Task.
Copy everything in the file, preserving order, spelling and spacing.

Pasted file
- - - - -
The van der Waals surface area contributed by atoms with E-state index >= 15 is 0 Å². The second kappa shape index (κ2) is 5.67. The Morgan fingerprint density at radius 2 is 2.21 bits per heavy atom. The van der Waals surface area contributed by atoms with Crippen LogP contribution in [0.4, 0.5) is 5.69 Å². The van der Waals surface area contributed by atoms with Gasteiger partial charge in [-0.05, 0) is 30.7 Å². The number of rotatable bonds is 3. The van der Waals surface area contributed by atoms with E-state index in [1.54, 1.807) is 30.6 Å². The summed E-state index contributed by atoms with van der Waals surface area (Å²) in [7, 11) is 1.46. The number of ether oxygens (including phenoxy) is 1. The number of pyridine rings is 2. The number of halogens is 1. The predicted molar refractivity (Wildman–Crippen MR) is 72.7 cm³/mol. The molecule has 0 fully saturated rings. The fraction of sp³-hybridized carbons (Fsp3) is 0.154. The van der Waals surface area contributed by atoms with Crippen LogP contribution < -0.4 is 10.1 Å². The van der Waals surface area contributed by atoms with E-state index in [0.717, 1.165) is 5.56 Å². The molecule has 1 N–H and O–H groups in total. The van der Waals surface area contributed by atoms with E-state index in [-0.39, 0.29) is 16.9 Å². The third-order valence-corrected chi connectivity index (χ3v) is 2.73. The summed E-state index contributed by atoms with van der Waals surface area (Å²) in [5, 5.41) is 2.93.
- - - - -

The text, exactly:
The van der Waals surface area contributed by atoms with E-state index >= 15 is 0 Å². The second kappa shape index (κ2) is 5.67. The Morgan fingerprint density at radius 2 is 2.21 bits per heavy atom. The van der Waals surface area contributed by atoms with Crippen LogP contribution in [0.4, 0.5) is 5.69 Å². The van der Waals surface area contributed by atoms with Gasteiger partial charge in [-0.05, 0) is 30.7 Å². The number of rotatable bonds is 3. The van der Waals surface area contributed by atoms with E-state index in [1.54, 1.807) is 30.6 Å². The summed E-state index contributed by atoms with van der Waals surface area (Å²) in [7, 11) is 1.46. The number of ether oxygens (including phenoxy) is 1. The number of pyridine rings is 2. The number of halogens is 1. The predicted molar refractivity (Wildman–Crippen MR) is 72.7 cm³/mol. The molecule has 0 fully saturated rings. The fraction of sp³-hybridized carbons (Fsp3) is 0.154. The van der Waals surface area contributed by atoms with Crippen LogP contribution < -0.4 is 10.1 Å². The van der Waals surface area contributed by atoms with E-state index in [0.717, 1.165) is 5.56 Å². The molecule has 1 N–H and O–H groups in total. The van der Waals surface area contributed by atoms with E-state index in [-0.39, 0.29) is 16.9 Å². The third-order valence-corrected chi connectivity index (χ3v) is 2.73. The summed E-state index contributed by atoms with van der Waals surface area (Å²) in [5, 5.41) is 2.93.